Ever since agreeing to return to Sky as a pundit following his ill-fated managerial stints at Valencia and England, Gary Neville must have been preparing for this moment.
His first Monday Night Football segment since coming back featured a Q&A with questions submitted by the public - and people wasted no time in asking him exactly what had happened with his disastrous management efforts. Jamie Carragher even put his feet up in anticipation of his colleague's answers.
Fortunately, though, Neville held nothing back, admitting mistakes in some areas, but defending his choices in others.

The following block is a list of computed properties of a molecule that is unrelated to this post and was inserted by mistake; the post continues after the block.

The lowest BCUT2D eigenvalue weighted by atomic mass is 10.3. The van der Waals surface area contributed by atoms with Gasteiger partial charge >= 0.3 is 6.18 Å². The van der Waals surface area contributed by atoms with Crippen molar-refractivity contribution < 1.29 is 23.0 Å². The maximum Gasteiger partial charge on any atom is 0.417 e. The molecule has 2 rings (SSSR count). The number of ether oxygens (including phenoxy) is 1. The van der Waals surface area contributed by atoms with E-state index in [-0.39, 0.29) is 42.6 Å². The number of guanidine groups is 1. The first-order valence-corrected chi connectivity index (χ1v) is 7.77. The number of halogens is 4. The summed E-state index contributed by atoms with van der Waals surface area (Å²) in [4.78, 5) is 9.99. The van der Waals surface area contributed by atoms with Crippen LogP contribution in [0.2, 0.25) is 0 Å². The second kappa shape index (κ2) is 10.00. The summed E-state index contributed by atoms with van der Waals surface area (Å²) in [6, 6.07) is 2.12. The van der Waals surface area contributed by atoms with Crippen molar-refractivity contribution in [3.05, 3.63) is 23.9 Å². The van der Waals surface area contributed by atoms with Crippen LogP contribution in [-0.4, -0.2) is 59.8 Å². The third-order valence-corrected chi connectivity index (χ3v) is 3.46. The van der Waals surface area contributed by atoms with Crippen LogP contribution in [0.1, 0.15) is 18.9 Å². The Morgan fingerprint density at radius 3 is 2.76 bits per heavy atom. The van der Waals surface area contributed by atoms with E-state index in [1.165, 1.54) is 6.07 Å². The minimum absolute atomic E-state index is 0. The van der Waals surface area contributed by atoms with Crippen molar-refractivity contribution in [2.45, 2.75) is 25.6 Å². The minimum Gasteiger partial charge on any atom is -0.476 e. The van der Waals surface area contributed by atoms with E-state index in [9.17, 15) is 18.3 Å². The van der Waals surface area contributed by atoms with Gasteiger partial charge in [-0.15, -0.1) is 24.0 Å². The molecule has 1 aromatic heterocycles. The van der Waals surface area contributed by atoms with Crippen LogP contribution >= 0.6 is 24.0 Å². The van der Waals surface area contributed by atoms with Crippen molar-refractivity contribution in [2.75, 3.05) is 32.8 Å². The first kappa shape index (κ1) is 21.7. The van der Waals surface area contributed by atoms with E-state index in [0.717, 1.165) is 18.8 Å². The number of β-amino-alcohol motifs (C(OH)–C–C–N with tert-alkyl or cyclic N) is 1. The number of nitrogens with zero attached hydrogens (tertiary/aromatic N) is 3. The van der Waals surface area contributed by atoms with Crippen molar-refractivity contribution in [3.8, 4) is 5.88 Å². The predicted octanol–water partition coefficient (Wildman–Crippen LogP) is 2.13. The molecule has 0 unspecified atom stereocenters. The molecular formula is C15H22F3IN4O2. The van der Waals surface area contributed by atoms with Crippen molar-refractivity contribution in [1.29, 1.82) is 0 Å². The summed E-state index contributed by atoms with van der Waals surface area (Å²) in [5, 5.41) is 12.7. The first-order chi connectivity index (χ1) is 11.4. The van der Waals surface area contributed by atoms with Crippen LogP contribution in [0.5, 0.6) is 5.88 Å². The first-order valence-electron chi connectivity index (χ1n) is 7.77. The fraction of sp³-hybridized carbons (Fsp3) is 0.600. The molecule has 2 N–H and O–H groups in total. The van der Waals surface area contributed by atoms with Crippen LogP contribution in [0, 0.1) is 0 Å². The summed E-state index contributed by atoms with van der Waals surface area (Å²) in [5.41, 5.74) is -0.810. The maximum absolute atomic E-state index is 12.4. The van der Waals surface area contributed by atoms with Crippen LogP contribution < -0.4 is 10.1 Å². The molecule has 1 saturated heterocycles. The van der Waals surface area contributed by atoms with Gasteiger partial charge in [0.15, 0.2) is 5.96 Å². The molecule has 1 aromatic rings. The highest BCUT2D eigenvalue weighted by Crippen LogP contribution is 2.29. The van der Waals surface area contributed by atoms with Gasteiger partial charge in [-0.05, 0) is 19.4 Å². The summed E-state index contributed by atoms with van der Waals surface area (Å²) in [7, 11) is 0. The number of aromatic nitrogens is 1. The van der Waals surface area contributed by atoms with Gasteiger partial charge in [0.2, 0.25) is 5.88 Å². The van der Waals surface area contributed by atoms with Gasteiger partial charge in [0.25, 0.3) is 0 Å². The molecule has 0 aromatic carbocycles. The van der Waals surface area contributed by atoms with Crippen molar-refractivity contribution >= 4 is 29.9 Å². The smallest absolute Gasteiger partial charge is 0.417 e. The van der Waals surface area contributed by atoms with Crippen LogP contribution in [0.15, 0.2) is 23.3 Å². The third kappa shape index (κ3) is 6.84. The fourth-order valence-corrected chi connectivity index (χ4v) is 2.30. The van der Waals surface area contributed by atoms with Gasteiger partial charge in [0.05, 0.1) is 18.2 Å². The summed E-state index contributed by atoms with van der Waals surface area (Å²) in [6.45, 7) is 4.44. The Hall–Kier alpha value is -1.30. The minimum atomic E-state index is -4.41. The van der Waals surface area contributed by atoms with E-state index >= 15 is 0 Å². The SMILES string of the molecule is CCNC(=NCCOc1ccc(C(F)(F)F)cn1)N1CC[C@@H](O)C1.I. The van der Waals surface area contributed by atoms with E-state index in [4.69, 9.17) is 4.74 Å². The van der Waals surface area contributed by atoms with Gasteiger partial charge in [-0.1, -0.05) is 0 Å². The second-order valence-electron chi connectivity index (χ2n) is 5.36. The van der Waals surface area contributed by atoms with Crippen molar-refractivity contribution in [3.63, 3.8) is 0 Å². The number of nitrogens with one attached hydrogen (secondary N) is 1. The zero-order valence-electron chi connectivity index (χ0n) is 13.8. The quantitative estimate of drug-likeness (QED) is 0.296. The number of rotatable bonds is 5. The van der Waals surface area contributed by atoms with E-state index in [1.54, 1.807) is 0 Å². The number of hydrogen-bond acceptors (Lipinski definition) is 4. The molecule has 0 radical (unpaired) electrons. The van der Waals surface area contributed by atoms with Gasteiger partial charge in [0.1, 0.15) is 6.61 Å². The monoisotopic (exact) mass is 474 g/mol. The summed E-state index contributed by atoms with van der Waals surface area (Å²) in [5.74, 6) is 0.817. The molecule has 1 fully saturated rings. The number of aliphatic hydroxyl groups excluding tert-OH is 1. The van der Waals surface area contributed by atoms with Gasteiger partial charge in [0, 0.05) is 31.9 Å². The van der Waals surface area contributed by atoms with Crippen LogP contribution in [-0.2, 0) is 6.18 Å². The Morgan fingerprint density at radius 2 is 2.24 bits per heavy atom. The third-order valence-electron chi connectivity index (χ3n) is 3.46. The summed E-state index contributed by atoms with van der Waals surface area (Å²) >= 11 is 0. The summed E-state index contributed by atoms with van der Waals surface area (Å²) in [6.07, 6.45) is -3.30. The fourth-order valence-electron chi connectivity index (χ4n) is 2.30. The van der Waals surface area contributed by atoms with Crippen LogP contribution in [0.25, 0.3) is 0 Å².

Read on to see what he had to say.
What did you learn from your time managing Valencia?
"You learn a lot in terms of the decision-making, the responsibility of the fact that there seems to be a problem every single day... a problem every single day appears from somewhere - an injury, or a problem with a player, or something in the crowd, or whatever it might be. The decision making of being a head coach - I'd obviously been a coach for three years with England under Roy, so I understood, sort of, the decision-making process that went on, but when you're actually there yourself...